It’s always in the long run. There’s this message of, well, this is going to help you indirectly. I don’t deny that we have a housing shortage overall. But the reason we don’t have enough homes is because it’s not seen as profitable. And one of the biggest things is that the market is given over to speculation. The price of homes is being driven through the roof in many places, because a segment of homes are second homes or short-term rentals. It raises the price for everything.

When people are buying up land, they’re going to price it with the expectation that somebody can make a lot of money by building here, and that just inflates the price of housing. So the housing that is more affordable never gets built.

There needs to be an express focus on building for people who actually live in a place. Once you give the market free rein to build for anyone, then you’re just hoping that it trickles down to people. But increasingly, housing is seen as a commodity.

You’ll always need more housing built in a place if the housing that is getting built is just being held as an asset with the goal of dragging it up as much as possible. There needs to be a goal of housing starting and staying affordable, [so that] if a teacher moves to a house in 2024, a teacher can afford that house in 2044. If the goal is always to make as much money as fast as possible, it’s not going to be affordable.

Airbnb says it’s just helping people with mortgages earn some extra income. What do you think about that argument?

Short-term rentals as they were originally marketed, [the idea] was, you have a spare bedroom, you can rent that out to people and make some extra money. It’s a better use of space when otherwise that room would just go empty. Someone coming into the community as a traveler can get a sense of the landscape because they know someone already. They’re staying with them.

The person who lives there can benefit more directly from tourism, and I still think that’s a great idea. But the way that short-term rentals have transformed over time—using the three [cities] that I studied Flagstaff, Arizona; St. George, Utah; Bozeman, Montana; as examples—it’s upwards of 90 percent of short-term rentals that are the entire home. Most of those are offered up for more than half a year. It’s not someone who’s just in an economically precarious situation, it’s someone who doesn’t live in a place seeing an investment opportunity and buying that up with the express purpose of housing tourists.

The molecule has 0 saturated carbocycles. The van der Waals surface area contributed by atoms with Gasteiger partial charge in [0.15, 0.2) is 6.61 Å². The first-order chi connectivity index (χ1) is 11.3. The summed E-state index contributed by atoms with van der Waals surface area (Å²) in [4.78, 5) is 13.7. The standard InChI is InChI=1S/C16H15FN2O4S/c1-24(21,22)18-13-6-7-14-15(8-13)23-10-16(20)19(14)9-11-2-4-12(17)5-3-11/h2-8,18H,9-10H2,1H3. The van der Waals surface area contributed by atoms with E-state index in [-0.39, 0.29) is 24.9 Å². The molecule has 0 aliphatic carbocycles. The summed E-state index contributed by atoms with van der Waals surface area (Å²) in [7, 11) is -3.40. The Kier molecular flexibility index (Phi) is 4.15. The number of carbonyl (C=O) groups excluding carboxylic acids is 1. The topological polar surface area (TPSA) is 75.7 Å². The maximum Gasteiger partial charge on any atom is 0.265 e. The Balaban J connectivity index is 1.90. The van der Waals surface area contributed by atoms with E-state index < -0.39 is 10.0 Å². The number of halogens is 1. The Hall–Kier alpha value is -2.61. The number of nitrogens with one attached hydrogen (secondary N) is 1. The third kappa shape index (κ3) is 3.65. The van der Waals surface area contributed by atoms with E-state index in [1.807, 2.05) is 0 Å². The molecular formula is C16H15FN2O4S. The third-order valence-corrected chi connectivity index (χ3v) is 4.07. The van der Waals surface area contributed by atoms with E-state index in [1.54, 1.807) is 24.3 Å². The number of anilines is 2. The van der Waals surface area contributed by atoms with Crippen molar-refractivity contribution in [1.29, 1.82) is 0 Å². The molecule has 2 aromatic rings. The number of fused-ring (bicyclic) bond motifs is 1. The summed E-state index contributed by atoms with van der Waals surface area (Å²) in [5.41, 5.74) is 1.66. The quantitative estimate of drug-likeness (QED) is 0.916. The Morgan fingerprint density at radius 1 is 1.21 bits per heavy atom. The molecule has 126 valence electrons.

I see those very differently. And I think the first one should be protected. I think that’s a great source of income potential, and you can monitor over time [if] maybe that gets abused in some places. But I think that’s very different when you’re renting out a room and you actually actively live in a place versus renting an entire place.

In the book, you mention a law in Arizona that preempts local governments from regulating short-term rentals. I think it’s the only statewide law of its kind in the country. It seems pretty drastic. How did that even happen?

They’ve loosened it a little bit, but that’s still broadly the way the law is written, that cities have very limited regulatory power over short-term rentals.

There’s a group called the State Policy Network, and they have different think tanks across the country. There’s generally one in every state. In Arizona, it’s the Goldwater Institute. They were really instrumental in advocating for that law. And then the short-term rental industry, Airbnb, VRBO, FlipKey, all of those, they lobbied hard for it. And the governor at the time, he he made major overtures [to] the two so-called sharing economy companies, and his goal was to make the sharing economy as vibrant in Arizona as Silicon Valley was for the tech industry.

He cited the economic impact, specifically of how much money would be brought in. There was a lot of support for it. And it was a bipartisan bill.

There is more opposition to it [now], but it hasn’t been taken down.

There are similar laws that have been brought up in other places, and advocacy for similar laws in other states. And it’s tied back to this network, and the laws that they’re advocating for are almost precisely the same. Government officials just become rubber stamps for these think tanks and these agencies. It’s mind-boggling the amount of power that these groups of people—who aren’t elected, who aren’t representative of the state—hold over elected officials across the country.

Have vacation rentals, not just short-term rentals, been growing in popularity as well?

There have been studies done that show people are specifically buying a second home or a third home, and they may go there seasonally or they may go for a few days every couple of months. But their primary purpose with it is to rent it out as a short-term rental. Maybe they’ll plan to move there years from now, but it’s primarily an investment property. They’re specifically looking for where the market will go up in value, and at the same time, driving up the market.